Immediately it looked wrong. I had expected some weirdness, but what I hadn’t expected was that it was looking bad whilst trying to render exactly the same thing. My first assumption was that it had simply not carried over the font tweaks I had made, but on closer inspection I saw that what Keynote and Powerpoint refer to as Futura Medium look nothing alike. And it is not possible to have them looking the same, selecting Futura Medium simply has no effect. (Futura Bold looks similar across the two, but the spacing looks better on Keynote).
As well as this, Powerpoint refuses to render the Futura apostrophe.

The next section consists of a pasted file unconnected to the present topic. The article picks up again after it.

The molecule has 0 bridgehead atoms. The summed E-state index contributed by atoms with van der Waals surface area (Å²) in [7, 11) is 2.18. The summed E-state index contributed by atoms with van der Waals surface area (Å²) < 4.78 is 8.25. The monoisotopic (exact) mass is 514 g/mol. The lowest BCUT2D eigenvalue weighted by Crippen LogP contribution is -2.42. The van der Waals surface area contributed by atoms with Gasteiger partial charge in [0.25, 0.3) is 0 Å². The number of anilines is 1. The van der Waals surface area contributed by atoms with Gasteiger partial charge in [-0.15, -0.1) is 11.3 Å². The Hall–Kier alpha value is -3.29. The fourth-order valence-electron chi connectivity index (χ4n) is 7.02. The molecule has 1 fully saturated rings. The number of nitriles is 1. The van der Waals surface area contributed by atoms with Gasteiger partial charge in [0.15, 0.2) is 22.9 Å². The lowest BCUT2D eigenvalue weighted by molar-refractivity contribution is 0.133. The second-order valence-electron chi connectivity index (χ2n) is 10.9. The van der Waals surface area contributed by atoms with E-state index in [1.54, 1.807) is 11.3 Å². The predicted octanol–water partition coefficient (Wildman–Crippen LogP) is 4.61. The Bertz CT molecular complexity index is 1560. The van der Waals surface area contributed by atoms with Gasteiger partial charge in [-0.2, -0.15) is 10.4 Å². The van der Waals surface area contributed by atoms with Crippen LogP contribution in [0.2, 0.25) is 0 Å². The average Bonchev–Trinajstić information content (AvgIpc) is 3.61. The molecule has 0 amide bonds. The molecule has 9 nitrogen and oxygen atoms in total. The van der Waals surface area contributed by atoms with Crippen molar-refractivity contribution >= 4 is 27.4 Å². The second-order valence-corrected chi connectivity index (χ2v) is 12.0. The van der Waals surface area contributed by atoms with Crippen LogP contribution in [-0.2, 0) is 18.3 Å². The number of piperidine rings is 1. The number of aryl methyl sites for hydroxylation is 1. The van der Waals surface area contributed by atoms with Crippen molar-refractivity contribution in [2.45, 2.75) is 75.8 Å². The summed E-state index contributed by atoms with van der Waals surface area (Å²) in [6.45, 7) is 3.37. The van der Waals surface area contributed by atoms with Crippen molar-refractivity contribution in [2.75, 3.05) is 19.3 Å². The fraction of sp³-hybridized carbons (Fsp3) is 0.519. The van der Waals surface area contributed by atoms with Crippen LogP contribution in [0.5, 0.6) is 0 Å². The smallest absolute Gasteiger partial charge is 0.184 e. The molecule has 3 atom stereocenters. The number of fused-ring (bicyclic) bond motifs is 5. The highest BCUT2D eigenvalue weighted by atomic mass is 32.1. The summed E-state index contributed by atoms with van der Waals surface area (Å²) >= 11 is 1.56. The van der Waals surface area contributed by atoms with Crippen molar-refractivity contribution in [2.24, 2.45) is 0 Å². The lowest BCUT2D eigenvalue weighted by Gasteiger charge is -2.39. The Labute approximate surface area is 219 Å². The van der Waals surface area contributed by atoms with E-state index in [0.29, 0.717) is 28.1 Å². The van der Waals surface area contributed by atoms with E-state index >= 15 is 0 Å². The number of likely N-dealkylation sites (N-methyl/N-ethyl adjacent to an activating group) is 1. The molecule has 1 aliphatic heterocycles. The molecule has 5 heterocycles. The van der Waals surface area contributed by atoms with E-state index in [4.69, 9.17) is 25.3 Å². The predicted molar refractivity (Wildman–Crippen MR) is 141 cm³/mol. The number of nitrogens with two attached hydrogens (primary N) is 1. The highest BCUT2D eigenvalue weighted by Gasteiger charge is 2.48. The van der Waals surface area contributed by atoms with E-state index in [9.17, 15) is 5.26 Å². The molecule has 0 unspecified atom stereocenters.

I do not know why. Instead it inserted a horribly mismatched apostrophe in every place that I used it. The font label was “MS” then a bunch of garbled characters. I have to assume this is some weird bug, but the best I could do was use the Gill Sans apostrophe, which still looks totally out of place, but not as much.
After this, I went to save the file on to a pen drive which I would use to transfer it to the system in the presentation room. In previous Powerpoint versions I believe there was a way to embed fonts into the file but this is not the case with Powerpoint for Mac 2011. After a frustrating hour of tweaking goddamn fonts this was extremely irritating.
The Help Menu offered this extremely useful solution: Use Times New Roman or Arial.